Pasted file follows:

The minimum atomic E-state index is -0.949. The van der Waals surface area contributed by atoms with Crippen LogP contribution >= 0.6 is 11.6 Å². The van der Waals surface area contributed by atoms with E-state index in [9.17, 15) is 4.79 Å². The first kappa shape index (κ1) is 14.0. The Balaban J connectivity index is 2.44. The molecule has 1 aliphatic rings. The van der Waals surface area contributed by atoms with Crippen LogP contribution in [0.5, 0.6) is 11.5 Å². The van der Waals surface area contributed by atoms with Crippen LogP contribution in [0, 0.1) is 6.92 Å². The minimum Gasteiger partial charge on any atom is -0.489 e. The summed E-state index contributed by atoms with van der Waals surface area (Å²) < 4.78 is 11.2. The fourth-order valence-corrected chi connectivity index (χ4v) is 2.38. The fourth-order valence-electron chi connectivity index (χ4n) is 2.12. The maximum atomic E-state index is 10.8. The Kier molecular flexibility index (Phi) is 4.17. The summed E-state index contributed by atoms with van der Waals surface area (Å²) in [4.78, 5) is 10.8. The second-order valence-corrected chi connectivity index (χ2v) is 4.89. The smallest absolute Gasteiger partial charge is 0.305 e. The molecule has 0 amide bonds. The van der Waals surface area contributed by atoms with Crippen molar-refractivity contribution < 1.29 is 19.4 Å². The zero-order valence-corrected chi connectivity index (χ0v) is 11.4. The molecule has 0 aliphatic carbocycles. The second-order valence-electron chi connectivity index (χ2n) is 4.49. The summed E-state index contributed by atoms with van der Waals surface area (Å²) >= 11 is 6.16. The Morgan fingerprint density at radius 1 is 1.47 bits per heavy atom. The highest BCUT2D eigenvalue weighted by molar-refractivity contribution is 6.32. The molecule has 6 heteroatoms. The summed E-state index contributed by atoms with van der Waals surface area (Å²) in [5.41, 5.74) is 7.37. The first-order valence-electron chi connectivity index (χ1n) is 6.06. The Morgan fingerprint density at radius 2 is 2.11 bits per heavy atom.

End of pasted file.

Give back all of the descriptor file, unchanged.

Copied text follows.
The minimum atomic E-state index is -0.949. The van der Waals surface area contributed by atoms with Crippen LogP contribution >= 0.6 is 11.6 Å². The van der Waals surface area contributed by atoms with E-state index in [9.17, 15) is 4.79 Å². The first kappa shape index (κ1) is 14.0. The Balaban J connectivity index is 2.44. The molecule has 1 aliphatic rings. The van der Waals surface area contributed by atoms with Crippen LogP contribution in [0.5, 0.6) is 11.5 Å². The van der Waals surface area contributed by atoms with Crippen LogP contribution in [0, 0.1) is 6.92 Å². The minimum Gasteiger partial charge on any atom is -0.489 e. The summed E-state index contributed by atoms with van der Waals surface area (Å²) < 4.78 is 11.2. The fourth-order valence-corrected chi connectivity index (χ4v) is 2.38. The fourth-order valence-electron chi connectivity index (χ4n) is 2.12. The maximum atomic E-state index is 10.8. The Kier molecular flexibility index (Phi) is 4.17. The summed E-state index contributed by atoms with van der Waals surface area (Å²) in [4.78, 5) is 10.8. The second-order valence-corrected chi connectivity index (χ2v) is 4.89. The smallest absolute Gasteiger partial charge is 0.305 e. The molecule has 0 amide bonds. The van der Waals surface area contributed by atoms with Crippen molar-refractivity contribution < 1.29 is 19.4 Å². The zero-order valence-corrected chi connectivity index (χ0v) is 11.4. The molecule has 0 aliphatic carbocycles. The second-order valence-electron chi connectivity index (χ2n) is 4.49. The summed E-state index contributed by atoms with van der Waals surface area (Å²) >= 11 is 6.16. The Morgan fingerprint density at radius 1 is 1.47 bits per heavy atom. The highest BCUT2D eigenvalue weighted by molar-refractivity contribution is 6.32. The molecule has 6 heteroatoms. The summed E-state index contributed by atoms with van der Waals surface area (Å²) in [5.41, 5.74) is 7.37. The first-order valence-electron chi connectivity index (χ1n) is 6.06. The Morgan fingerprint density at radius 2 is 2.11 bits per heavy atom.